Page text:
Daily Fishing and Outdoor Report

Sweet Tuna, Slimy Hags and Stunted Lobsters ABOVE Skate wing presentation SWEET!: As I constantly explore new taste-ifications in seafood – I’m already famed for my bunker oil biscuits – I was thumbs upping the choice of Kelsey Nixon as the Episode 4 Fresh Fish Challenge winner on the show “The Next Food Network star.” With a theme of seafood, she came up with White Chocolate Macadamia Crusted Tilapia. Wow, you go girl. I had never thought on encrusting my fish fillets in chocolate -- not until now. I actually fell asleep after that show and began dreaming of Swiss chocolate-drenched blackened tuna atop Reese Peanut Butter Cups. Unfortunately, that dream quickly morphed asunder when the chocolate dripping tuna chunks began getting larger and larger and began chasing me down the street, naked, snapping at my heels with barbeque tongs, as my neighbors cheered the tuna on from their porches. Musta been something I ate. Nonetheless, this summer I will positively have first-taste insights into seafood gone the sweet route. Many folks don’t know it but a number of chowder recipes call for goodly amounts of chocolate syrup. And the hookup between shrimp and sugar is through the ceiling delectable in honey walnut shrimp. If I could come up with a sugared skate wing recipe to die for I would become the hero of the angling realm. TASTEFUL SLIMY HAGS: A new commercial fishery is developing – and it is truly vile. No, not conservationally speaking. It’s the target that is vile. Slime eels. Sometimes called hagfish, these ugly-beyond-measure animals are so primitive they don’t even have jaws, eyes or a skeleton. Living on the deep-ocean bottom, they often converge by the hundreds and even thousands to tear pieces of flesh from doomed (or already dead) creatures that fall to the ocean bottom. In just ten minutes they can strip a 40-pound tuna of all flesh. Also, they have a hankerin’ for eating liver so an arriving victim is often entered via mouth or anal opening so the eel can get at the goodies inside. Ouch. I like this hagfish description written by a blogger named Zgirll, who obviously has some science smarts. She write, “This has to be the most disgusting creature ever. Slime eels are long, pinkish grey, eyeless eels with no fins. They have a ring of eight tentacles surrounding a toothless mouth. A long projecting tongue is topped with two rasps that are moved against each other to tear off chunks of food. “If a slime fish is startled, it secretes ... a mass of gooey slime. One average-sized slimefish can produce three GALLONS of slime. Hagfish slime is much more sticky than the slime of other fishes, due to the thousands of microscopic threads of protein woven throughout the mass. Indeed, it’s so sticky that the eel has developed unique ways of clearing itself from the gooey stuff. To clear its nostrils of the slime, a hagfish will sneeze, something no other fish does. To escape from the cloud of slime, the eel will tie itself into a tight knot, using its own body to scrape the clingy mess from itself.” Anyway, commercial fishermen in a mess because of collapsing stocks and the accompanying government regulations, are going after slime eels for the one market on the planet: Korea. There, the meat of hagfish is savored, after which the skin is used to make items out of the creature’s skin, quite possible the most resilient skin of any eel or eel-like species, which is saying a lot since eel skin is used around the planet as a leather second to none in strength. The actual cleaning of the harvested eels is so repulsive that only a few Asian employees are willing to give it a go. The smell is so bad that masks are often worn -- or workers are forced to regularly run outside to get relief from the carrion-like smell of the hagfish. So how to the Koreans eat it? I’m guessing a white chocolate glaze and some extra-strength Reese’s Cups might work. NO-DRILL GOVS: So far five big-player governors have sounded off against offshore oil drilling in response to Florida Governor Charlie Crist's somewhat shocking change of heart on the issue. Christ recently announced he supports offshore drilling for oil. Considered one of the greenest governors in the nation, Christ is now being taken to task by groups like National Audubon Society Issuing vehement anti-drilling statements were state governors from Oregon (Governor Theodore Kulongoski, D.), Maine (Governor John E. Baldacci, D.), South Carolina (Governor Mark Sanford, R.), California (Governor Arnold Schwarzenegger, R.) Washington (Governor Christine Gregoire, D.), North Carolina (Governor Mike Easley, D.), and New Jersey (Governor Jon Corzine, D. (D). In railing against drilling, Corzine said, “Our $35 billion economy is driven by tourism and the use of the shore.” Mike Daulton, Director of Conservation Policy for the National Audubon Society, was quoted as saying, “Coastal governors know that offshore drilling is bad news for the environment and for tourism. It makes no sense for states to put our important beaches, fisheries and coastal habitats and multi-billion dollar tourism economies at such risk for so little gain.” MANNBLOG: I’m adamantly opposed to oil drilling but not for the reasons one might expect from an arch-ecologist. Technology is such that drilling would likely not pose an inordinate environmental threat. I’m still a-rant over our nation’s ignoramusical obsession over oil. We have to back off our life-and-death reliance on a fully finite substance like oil. It will run out. There is no way we don’t have the smarts to tap into the infinite power of nature. The longer we fight the bad fight to stay covered in petroleum-based muck the less we focus all our mental powers to going au naturale. I can assure with certainty that should the planet survive another 100 years that future Earthlings will all but mock the way we clung to (disastrously?) our petroleum-coveting ways. By the by, those future days will surely be nuclear-powered in some manner or another and will be alive with wind and solar power. You can clip this out and place it in a time capsule. “Whoever this Jay Mann was he could sure see into the future.”) By the by, I’ve been watching these semi-SciFi shows about what might happen if the earth shifts this way or that, leading to tsunamis, hurriquakes and lightning. Well, millions and millions and million of gallons of crude are being sucked out of the ground per week. The total removal is so immense it surpasses any other manmade taking of raw materials. The oil removed in one month can fill those monstrous pits created during copper or diamond mining. Now, tell me, what happens to those huge now-empty subterranean cavities where oil one resided? That oil was there under astounding pressure, essentially doing its part to hold up the planet’s crust. Hey, if folks can imagine comets hitting the sea why can’t I imagine some offshore drilling cavity collapsing, creating a tidal wave on par with other doomsday scenarios? CLAM REG REDO: Some changes in the NJ shellfish statutes have brought in some specific language regarding “clamming” rights. Per the Fish and Wildlife website, “Changes to the shellfish statutes (Title 50) are now in effect. 2008 Clam licenses sold prior to June 17, 2008, have been expanded to include all molluscan (shellfish) species, with the exception of conchs … “A clamming license is now called a shellfish license and is required for harvesting of all species of benthic mollusks.” In addition, a new non-resident Commercial Shellfish License has been established. “The new statute means that anyone who wishes to harvest hard clams, soft clams, surf clams, oysters, bay scallops or mussels (or other molluscan shellfish excluding conchs) now needs to obtain a Shellfish License.” This once again brings the semi-notorious surf clam issue into focus. By all events and standards, you cannot pick up stranded surf clams without a license. I was told this verbally over the phone during to a call to the Fish and Wildlife Service on Monday. I was further advised that any gathered surf clams go toward the recreational daily quota. NET GAIN FOR CONSERVATION: Down Florida way, an effort by gill-netters to get a relaxing of that state’s strictest-in-the-nation anti-netting laws not only fell short but was left high and dry. Government officials looking into the commercial fishermen’s request to back off on netting restrictions offered a resounding “No go” on even pursuing the matter. The politicos then rubbed salt into the wound by saying the subject will not be considered again until who-knows-when. The decision to ignore further debate on the issue was not nastiness toward netters (necessarily) but the fact that Florida’s netting ban was arrived at via popular vote (in a 200? Ballot question) so only a change of the state constitution can reverse it. Note: Every state in the nation knows the potentially catastrophic folly of changing its constitution, opening Pandora’s Box for every special interest group to seek similar changes, all but annihilating the integrity of what is meant to me the most steadfast document behind every state government. STUNTED LOBSTERS: To our north, lobstermen who work Narragansett Bay, Rhode Island, are convinced that the use of a mosquito-fighting chemical, containing the larvicide methoprene, is damaging the bay’s lobster population. Methoprene is used in mosquito control to attack the insect in its early formative stage, stopping the larval growth process. The lobstermen believe the chemical is also stunting the growth of young lobster. In NJ, Altosid is an insecticide that Rutgers, The State University of New Jersey, recommends for mosquito control. It contains methoprene. It is used locally. Although significant studies are done to determine the safety of all insecticides and larvicides, there are many scientists who believe that long-term impacts of proposed new products are not always fully researched in the push by industry to get products into the marketplace. I have learned that anecdotal information from those in the know should always be checked out. It’ll be interesting to see if the R.I. lobstermen’s complaints lead to any further studies of methoprene. RUN-DOWN: Kingfish are on-scene. Some are even larger brands. Boy, would many of us love to see an upbeat kingfish year. Most of you recall that maybe 5 years back we had a super push of these top-tasting bottom feeders. The kingfish hung around throughout the summer and passed by like gangbusters during the fall migration. The reason for that resurgence was likely due to the collapse of the Carolina shrimping industry, which had annually taken millions of small kingfish as by-catch. That industry openly claimed to kill upwards of one billion croakers as by-catch. Since then, the yearly kingfishing action has fallen off rapidly. The last couple years we’ve only seen kingfish in falltime spurts. I believe that, concurrently, the shrimping has resumed down south, though I’m not sure of that. It should be reiterated that virtually all fisheries are very cyclical, so the kingfish population swings could be the result of many factors, not the least of which is the impact of a hyper-population of stripers that freely suck down small kingfish. I’ve often found them in bass bellies. QUICK KINGFISH NOTE: Kingfish are yet another member of the drumfish family. They’re not much on drumming, though, lacking that noisy bladder used by the likes of spot, black drum, red drum, croaker, and weakfish. They do make an odd grinding sound – not totally unlike a drumming – by grinding their throat membrane together. I bring up this drumfish affiliation because of the aforementioned possibility that reduced shrimp fishing – and even the use of fish excluder devices by sprimpers -- has helped drumfish of all sorts repopulate. Interestingly, some scientists claim the likes of kingfish overwinter by going directly out to sea, into deeper water, i.e. Jersey kingfish head into the EEZ off our coastline. Anecdotal evidence counters that. It sure seems more likely that our summer kingfish head south then out off the Delmarva – or even off the Carolinas -- making them highly vulnerable to shrimping. Bassing banter. From my visage, I get all the reports, not just those dealing with weigh-ins and wild times. This latest killer bout of stripering – centered on bunker pods bouncing within our nearshore waters -- is far from an equal opportunity bite. Face it, some folks have a far better feel for the pulse of the action -- and seemingly have an eye for what bunker pods are perking. Still, I have half a dozen counter-reports by folks who try snag-and-drop techniques for hours with nary a touch. It often seems a timing thing. Take, for instance, this e-report from Mike C, reporting on two huge bass taken by “the kids.” : “Hi Jay, Took my son Jon-Michael and his friend Colby out to the inlet Thursday afternoon to see if we could find some bass. After many dog sharks the fun began. … Jon-Michaels bass was 50.45 lbs. And Colby’s was 47.50 lbs. Dad became the hero that day. They were aboard the Michele C.” Not only is this a great tale of the kids kicking bass butt but that part about waiting out the junk bite is huge. While there are always those reports stating “No sooner did we drop our lines than we had fish,” it’s way more common that anglers have to put in some serious chase time, staying focused and waiting for big things to begin. The weakfish continue to show, some to near ten pounds. Let’s turn to fluke. I’ve gotten more reports of good fluking despite a high throwback count. Consistent with the way it’s been all spring, the fishing pressure for flatties is itself flat. I had one fellow on the south end note that he was the only boat fluking in a usually popular (and often packed) zone. GULP!ING FOR FLUKE: Well, those Berkeley GULP! baits are back in the news, big-time. The success of this manmade bait – loaded with secret smells and tastes from natural sources – has once again reached into the uncanny realm. It did the same thing last year in the bass fishing sector, where the product shined during stripering sessions. This go-round, it’s the fluking that has brought GULP! into preeminence. I had written last week about side-b-side boats, one using GULP! the other GULP!less, indicating that the GULP! was performing some sort of magic. I have since had that notion confirmed by four other reports. Here’s just one: “…I caught zilch, nada, zero. The only thing at the end of my fluke pole for the whole time we were in the bay were killie/squid combos. However, brother-in-law Joe, fishing side by side with me in my boat, and caught 5 fluke. The first was just under 10 lbs and 30+ inches! Weighed it in at Fisherman's HQ. After that, the 23", 20" and 19" fluke he caught looked downright small. Finally, the last one he caught was 17 1/2" -- our only throwback. Not a bad ratio theses days - and all in the bay! All caught on Gulp/killie combo. I am now a convert. Amen. Steve.” By the by, there are a ton of fluke in the surf. Per usual, they seem small. However, Dante S. has been going GULP! and nailing take-homes in the suds. It’s worth a try when the water is clean enough in the surfzone. This weakfish push has really started to shine down Great Bay way. It is likely pushing into Barnegat Bay. There have also been some nice weakfish taken on “bubblegum” jigs near both LBI inlets. One of the best anglers I know – and a conservationist on par with myself – picked up a nice 8-poundish (hand-scale) weakie near The Dike and brought it home for BBQ’ing. “I was really upset when I opened it up to find it was so ripe with bright orange eggs. I was sure it was a spawned out fish that had fattened up before going back out to sea,” he told me. Hey, with the number of fish this guy releases he shouldn’t give it a second thought. Speaking of that “out to sea” reference, larger weaks do exit the bay after spawn but are seldom if ever caught out there. I’m sure the commercial guys know the whereabouts of those large spawned out fish. I’d have to guess they ball up in deeper water off Delaware and Hudson (and Chesapeake?) bays, likely sharing space with large summer bass -- hanging there dining on the heavy forage associated with those bio-rich depths. Sharking has been large lately, due in part to last weekend’s Mako Mania event. Blue, thresher and mako sharks were being taken, with only makos counting. Most of that action was out at seas. Nearer to shore, we are approaching the season of the browns and dusky sharks. There is often confusion over ID’ing a dusky and a brown and a “sandbar” shark. Firstly, the brown shark and the sandbar shark are the same species, Carcharhinus plumbeus, formerly Carcharhinus milberti. They just have different colloquial names. Locally, “brown shark” is the more common usage. The dusky – sometimes improperly thought of as just another name for brown/sandbar shark -- is a totally different species, Carcharhinus obscurus. There is no easy way to tell these two apart. The most notable difference is the huge dorsal fin on the brown/sandbar shark. It’s almost disproportionately large. I hesitate to even bring this up but the brown/sandbar shark has one of the largest dorsal fins in the shark realm, sometimes constituting as much as 18 percent of the fish’s entire weight! Hopefully, it is not the type meat for shark fin soup or you can kiss the species goodbye. The dusky shark has a significantly smaller dorsal. The dorsal fin on the brown/sandbar is also significantly further forward than the dusky shark. Rough rule: Smaller dorsal fin, set further back, likely a dusky. Dusky sharks attain some serious length, up to 9-feet. Brown/sandbar sharks top out at 7 feet and are usually much smaller on average. Both these species don’t reach sexual maturity until nearly 20 years of age – and even then they reproduce very slowly. Extreme care should be taken when catching and releasing since rough handling often proves fatal – as it does with any sharks, which (despite their tough reputation) have very delicate internal organs. A shark hauled over the edge of a transom often has internal organs burst due to the press of its own weight. Here’s a NMFS release, which I believe is referring to our brown/sandbar shark (Carcharhinus plumbeus.) It also addresses the shark-fining crisis. “Our recent stock assessments show we need to take strong conservation measures to stop overfishing of sandbar and other sharks to allow these species to rebuild,” said Jim Balsiger, acting assistant administrator for NOAA's Fisheries Service. 'These sharks, like many sharks, mature late, grow slowly and produce few young, making them particularly vulnerable to fishing pressure. ”The rule also requires all sharks to be offloaded at the dock with all fins naturally attached. That's designed to improve enforcement against shark fining, in which fishermen remove the highly valuable fins from sharks at sea and discard the carcasses overboard. ”The new rule, to be published in the Federal Register Tuesday, establishes a separate sandbar shark annual commercial quota of 87.9 metric tons. The previous sandbar quota was 1,017 metric tons. The new shark regulations become effective July 24.”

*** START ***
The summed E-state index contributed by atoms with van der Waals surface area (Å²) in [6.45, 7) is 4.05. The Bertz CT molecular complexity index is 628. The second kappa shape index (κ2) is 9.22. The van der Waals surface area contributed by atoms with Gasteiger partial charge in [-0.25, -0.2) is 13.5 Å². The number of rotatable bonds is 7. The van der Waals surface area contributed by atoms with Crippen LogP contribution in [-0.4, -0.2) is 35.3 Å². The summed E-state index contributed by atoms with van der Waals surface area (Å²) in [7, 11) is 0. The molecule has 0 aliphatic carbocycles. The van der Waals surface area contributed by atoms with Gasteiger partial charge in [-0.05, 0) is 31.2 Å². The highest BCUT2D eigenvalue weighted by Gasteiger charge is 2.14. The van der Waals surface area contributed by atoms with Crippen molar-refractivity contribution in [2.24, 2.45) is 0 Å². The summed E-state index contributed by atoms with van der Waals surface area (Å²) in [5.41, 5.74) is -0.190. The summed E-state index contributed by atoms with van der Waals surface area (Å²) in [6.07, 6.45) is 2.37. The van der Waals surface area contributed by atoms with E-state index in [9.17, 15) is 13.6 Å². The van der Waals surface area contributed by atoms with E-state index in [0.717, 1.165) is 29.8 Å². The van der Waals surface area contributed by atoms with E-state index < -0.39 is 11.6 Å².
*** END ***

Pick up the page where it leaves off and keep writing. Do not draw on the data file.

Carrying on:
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Comment by ellymay on July 1, 2008 at 6:21pm
Hello Uncle Jay,
Just imagine me all chocolate covered and chasing you down the street. Sweeter than your dream anyday I bet!
Elly May x
(international super model)